Florida Cane Spider
The cane spider has different names to address it in different regions such as giant crab spider, banana spider, large brown spider, and brown huntsman. They are usually inhabitants of subtropical climates and are believed to have made their way into the US in containers of banana shipments from the Central American regions. Unlike traditional spiders, they are not in the habit of weaving webs. Rather, they stalk their prey, capture them and hold them down with their large, powerful fangs.
What do they look like?
The Great Hawaiian Cane spider is usually large and flat-bodied with a couple of rows of eyes and long, hairy legs. Their bodies measure around an inch in length while the leg span reaches out to 5 inches in width. These creatures are mostly brown in colour while a cream-colored band encircles the top of their backs. The legs are covered with black spots or bands. The male cane spiders can be distinguished from the females by their longer legs and pale patches behind the eyes. The females usually have a larger abdomen.
Where can they be found?
The American states of Hawaii, California, Texas, Louisiana, Alabama, Georgia, and Florida, the Caribbean Islands, a number of Southeast Asian countries, and Australia are some of the places where you are likely to come across the cane spider. Forests, banana and avocado groves, and sugarcane fields are their likely habitats and you can find them in abundance at these addresses. They are pretty shy and generally prefer hiding under barks and inside tree holes.
The cane spiders are totally intolerant towards cold temperatures. Their flat body is capable of fitting in through tiny cracks that allows them to enter greenhouses, outbuildings, heated garages, and homes in search of warmth during winter. Now you know why you get so many unwelcome guests at your residence as soon as the temperature drops!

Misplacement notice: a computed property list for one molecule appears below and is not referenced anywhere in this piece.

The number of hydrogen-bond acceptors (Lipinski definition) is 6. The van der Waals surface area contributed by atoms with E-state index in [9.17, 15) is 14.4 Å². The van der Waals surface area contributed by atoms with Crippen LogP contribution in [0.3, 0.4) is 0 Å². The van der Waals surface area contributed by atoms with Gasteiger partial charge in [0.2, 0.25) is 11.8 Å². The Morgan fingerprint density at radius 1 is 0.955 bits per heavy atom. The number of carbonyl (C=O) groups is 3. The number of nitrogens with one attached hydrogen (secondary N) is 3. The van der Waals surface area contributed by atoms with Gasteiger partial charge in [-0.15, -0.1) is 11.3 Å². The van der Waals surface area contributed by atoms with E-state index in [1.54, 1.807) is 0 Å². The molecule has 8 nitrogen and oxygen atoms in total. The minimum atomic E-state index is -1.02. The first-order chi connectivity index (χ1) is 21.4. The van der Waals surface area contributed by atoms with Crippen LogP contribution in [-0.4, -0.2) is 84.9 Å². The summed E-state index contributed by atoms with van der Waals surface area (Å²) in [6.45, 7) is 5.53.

How and when do they reproduce?
The breeding period of the cane spider runs round the year. After mating, the female cane spider spins a white egg sac around an approximate 200 eggs. This egg sac is carried by her under the body which hampers her smooth mobility. After a span of around three weeks, the egg sac is torn open by the mother spider and pale baby spiders start to emerge out of it.
For several weeks after this hatching period, the mother spider stays alongside the babies. The baby spiders undergo numerous moulting sessions during this period. The average lifespan of a cane spider is not more than two years.
Their relationship with humans
Cane spiders are nocturnal beings. While they hunt during the night time, in the morning hours you will find them hiding under furniture and behind wall hangings in your home. Don’t be surprised if you find one peeping out from behind the sun visor in your car. I admit, their larger-than-life size can frighten the life out of the bravest of human beings.
A cane spider may bite but the bite will be small, though you are going to experience a severe bout of pain. You may also experience a headache. Don’t get all excited, this does not indicate that the first real-life Spiderman is in the making! These spiders produce only a very small amount of venom that is not harmful to humans and this is a result of the same.
Cane spiders love feasting upon cockroaches. This is one reason why many cultures are unusually welcoming towards them in their homes.